5. Coleman 3000001846 Portable Cooler
Extremely low-cost yet can rival most high-end coolers with its cooling performance, this marine ice chest is no less than a diamond in the rough.
I take this with me mainly when I visit beaches like the Florida Keys where the temperatures are mostly mildly warm and don’t go above 80ºF. It makes for a solid substitute for my YETI coolers simply because it delivers what it promises: 3 days of ice-cold beer, beverages, and fresh seafood. In fact, I always look forward to a sumptuous dish of grilled snapper at The Buzzard’s Roost every time I go there, especially if it comes straight out of this marine ice chest.
The cooler is fairly elementary when it comes to performing clean-ups, which is always a plus for me. I’ve found that most Coleman marine coolers exhibit this trait, and I’m more than willing to commend them for that. That being said, I rarely use the cup holders they provide for reasons I’ve mentioned above.
For its remarkable ice-keeping alone, this product already delivers the most bang for your buck. As for cons, while it has a sizable interior, I refrain from filling it to its limit because I’m not too confident about the handles. They feel like they’re going to give out if they had to carry the alleged 48 cans they can accommodate plus my standard 8 pounds of ice.
6. Engel UC Series Dry Box Cooler
This Engel marine cooler does a fine job of functioning both as a cooler and a dry box. As a whole, it’s well-designed for easy portability and versatility.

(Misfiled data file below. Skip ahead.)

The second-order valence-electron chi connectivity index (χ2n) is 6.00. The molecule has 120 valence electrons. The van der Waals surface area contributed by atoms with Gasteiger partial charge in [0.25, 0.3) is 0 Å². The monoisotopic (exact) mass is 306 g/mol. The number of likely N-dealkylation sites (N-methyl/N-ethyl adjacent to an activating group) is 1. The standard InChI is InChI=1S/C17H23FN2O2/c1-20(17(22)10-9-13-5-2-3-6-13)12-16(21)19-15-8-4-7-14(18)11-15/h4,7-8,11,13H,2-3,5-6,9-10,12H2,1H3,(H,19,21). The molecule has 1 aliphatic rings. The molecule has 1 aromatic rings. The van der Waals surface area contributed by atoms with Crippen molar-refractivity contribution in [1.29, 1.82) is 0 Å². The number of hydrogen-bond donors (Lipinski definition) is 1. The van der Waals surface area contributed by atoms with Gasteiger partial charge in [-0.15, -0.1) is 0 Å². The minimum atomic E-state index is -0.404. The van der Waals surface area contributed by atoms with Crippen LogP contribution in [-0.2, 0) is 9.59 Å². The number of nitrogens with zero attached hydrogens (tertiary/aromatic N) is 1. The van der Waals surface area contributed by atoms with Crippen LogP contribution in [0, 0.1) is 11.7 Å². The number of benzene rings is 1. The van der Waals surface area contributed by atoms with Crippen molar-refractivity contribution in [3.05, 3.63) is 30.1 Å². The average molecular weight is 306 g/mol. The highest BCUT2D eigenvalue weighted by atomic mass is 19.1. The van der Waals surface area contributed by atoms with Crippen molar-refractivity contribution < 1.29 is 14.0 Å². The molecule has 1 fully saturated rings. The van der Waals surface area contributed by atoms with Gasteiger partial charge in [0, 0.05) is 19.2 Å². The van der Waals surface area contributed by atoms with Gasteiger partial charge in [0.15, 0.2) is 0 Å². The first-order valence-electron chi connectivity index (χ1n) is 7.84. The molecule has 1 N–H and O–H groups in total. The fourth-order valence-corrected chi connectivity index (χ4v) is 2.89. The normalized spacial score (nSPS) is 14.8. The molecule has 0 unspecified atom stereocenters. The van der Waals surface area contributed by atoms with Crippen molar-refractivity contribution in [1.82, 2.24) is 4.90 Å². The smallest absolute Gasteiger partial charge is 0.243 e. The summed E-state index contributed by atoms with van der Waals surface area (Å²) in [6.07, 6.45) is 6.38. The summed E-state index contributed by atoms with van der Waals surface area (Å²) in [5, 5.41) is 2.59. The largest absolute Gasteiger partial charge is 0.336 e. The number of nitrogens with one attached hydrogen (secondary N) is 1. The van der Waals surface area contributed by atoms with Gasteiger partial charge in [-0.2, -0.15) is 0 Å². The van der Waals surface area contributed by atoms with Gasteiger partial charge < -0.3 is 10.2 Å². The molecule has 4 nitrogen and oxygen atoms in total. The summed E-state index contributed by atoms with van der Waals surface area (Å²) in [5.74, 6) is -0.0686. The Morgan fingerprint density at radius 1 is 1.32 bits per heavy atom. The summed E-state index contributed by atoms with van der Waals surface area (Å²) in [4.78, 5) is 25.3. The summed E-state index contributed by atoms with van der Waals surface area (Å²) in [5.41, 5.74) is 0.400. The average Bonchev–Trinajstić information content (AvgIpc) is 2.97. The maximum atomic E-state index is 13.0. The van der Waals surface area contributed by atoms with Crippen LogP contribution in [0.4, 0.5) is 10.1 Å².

I like to take this cooler to most of my canoe trips, and even if I don’t do it as much as fishing in the Great Lakes, this Engel offering never lets me down. Some people who’ve bought it wonder why it’s even called a “cooler” if it doesn’t keep ice intact for long. But, really, most of it stems from a lack of knowledge on how to use it.
I’ve experimented with various blocks of ice with it and, do you know what finally gave me the best results? Freezer packs, particularly four of the 9″x10″ kind. I immediately got the results I wanted, but how long it managed to stay cold still fell below my expectations. At best, I’d say getting 2 days of cooling from this in relatively hot weather would be a long shot.
For this reason, I wouldn’t be comparing it any time soon to any YETI ice-box I’ve tried out. This one is designed more with adaptability in mind, specifically its ability to double as a dry box. Actually, I’ve found that it performs better as a dry box, since I don’t hesitate to put any camera I might decide to bring along in one of my canoeing ventures. The lack of insulation only reinforces this.
7. Pelican Products Progear Elite Cooler
By looks alone, this cooler won’t look out of place in any military’s arsenal, and you’ll find that it’s a perfect fit considering its plethora of utterly useful features.
It’s not just about the sheer solidness of this cooler, though that’s undoubtedly one of its major plus points. Rather, it’s the fact that it actually does justice to its ginormous build through its dynamic performance. One occasion when I went to Texas on a fishing trip to Lake Conroe with my family in late August only proves this.